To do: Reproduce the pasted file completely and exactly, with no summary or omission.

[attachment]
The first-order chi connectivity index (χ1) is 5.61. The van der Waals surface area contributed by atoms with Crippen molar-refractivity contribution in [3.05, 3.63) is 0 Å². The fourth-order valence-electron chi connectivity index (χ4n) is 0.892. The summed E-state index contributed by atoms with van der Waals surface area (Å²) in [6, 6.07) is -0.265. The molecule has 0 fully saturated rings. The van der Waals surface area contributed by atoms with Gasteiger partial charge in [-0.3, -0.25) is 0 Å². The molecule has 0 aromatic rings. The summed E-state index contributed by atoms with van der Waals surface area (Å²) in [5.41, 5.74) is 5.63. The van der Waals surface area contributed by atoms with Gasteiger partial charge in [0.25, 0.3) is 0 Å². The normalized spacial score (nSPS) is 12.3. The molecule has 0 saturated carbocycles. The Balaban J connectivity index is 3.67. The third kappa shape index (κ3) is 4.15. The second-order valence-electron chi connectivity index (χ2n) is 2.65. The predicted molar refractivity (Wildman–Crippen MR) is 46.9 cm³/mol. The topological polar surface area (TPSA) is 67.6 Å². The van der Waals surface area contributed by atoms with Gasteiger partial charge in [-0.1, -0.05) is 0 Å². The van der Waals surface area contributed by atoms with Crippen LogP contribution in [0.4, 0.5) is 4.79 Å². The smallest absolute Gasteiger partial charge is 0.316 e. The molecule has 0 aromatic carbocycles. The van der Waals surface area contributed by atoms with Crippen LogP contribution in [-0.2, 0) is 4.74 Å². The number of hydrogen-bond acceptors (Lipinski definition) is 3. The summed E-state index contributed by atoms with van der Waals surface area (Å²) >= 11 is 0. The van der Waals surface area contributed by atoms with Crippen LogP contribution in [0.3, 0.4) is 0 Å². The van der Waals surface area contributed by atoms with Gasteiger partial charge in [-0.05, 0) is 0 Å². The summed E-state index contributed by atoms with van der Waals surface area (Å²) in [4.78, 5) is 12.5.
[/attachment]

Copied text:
The first-order chi connectivity index (χ1) is 5.61. The van der Waals surface area contributed by atoms with Crippen molar-refractivity contribution in [3.05, 3.63) is 0 Å². The fourth-order valence-electron chi connectivity index (χ4n) is 0.892. The summed E-state index contributed by atoms with van der Waals surface area (Å²) in [6, 6.07) is -0.265. The molecule has 0 fully saturated rings. The van der Waals surface area contributed by atoms with Gasteiger partial charge in [-0.3, -0.25) is 0 Å². The molecule has 0 aromatic rings. The summed E-state index contributed by atoms with van der Waals surface area (Å²) in [5.41, 5.74) is 5.63. The van der Waals surface area contributed by atoms with Gasteiger partial charge in [0.25, 0.3) is 0 Å². The normalized spacial score (nSPS) is 12.3. The molecule has 0 saturated carbocycles. The Balaban J connectivity index is 3.67. The third kappa shape index (κ3) is 4.15. The second-order valence-electron chi connectivity index (χ2n) is 2.65. The predicted molar refractivity (Wildman–Crippen MR) is 46.9 cm³/mol. The topological polar surface area (TPSA) is 67.6 Å². The van der Waals surface area contributed by atoms with Gasteiger partial charge in [-0.1, -0.05) is 0 Å². The van der Waals surface area contributed by atoms with Crippen LogP contribution in [0.4, 0.5) is 4.79 Å². The smallest absolute Gasteiger partial charge is 0.316 e. The molecule has 0 aromatic carbocycles. The van der Waals surface area contributed by atoms with Crippen LogP contribution in [-0.2, 0) is 4.74 Å². The number of hydrogen-bond acceptors (Lipinski definition) is 3. The summed E-state index contributed by atoms with van der Waals surface area (Å²) >= 11 is 0. The van der Waals surface area contributed by atoms with Crippen LogP contribution in [0.3, 0.4) is 0 Å². The van der Waals surface area contributed by atoms with Gasteiger partial charge in [-0.05, 0) is 0 Å². The summed E-state index contributed by atoms with van der Waals surface area (Å²) in [4.78, 5) is 12.5.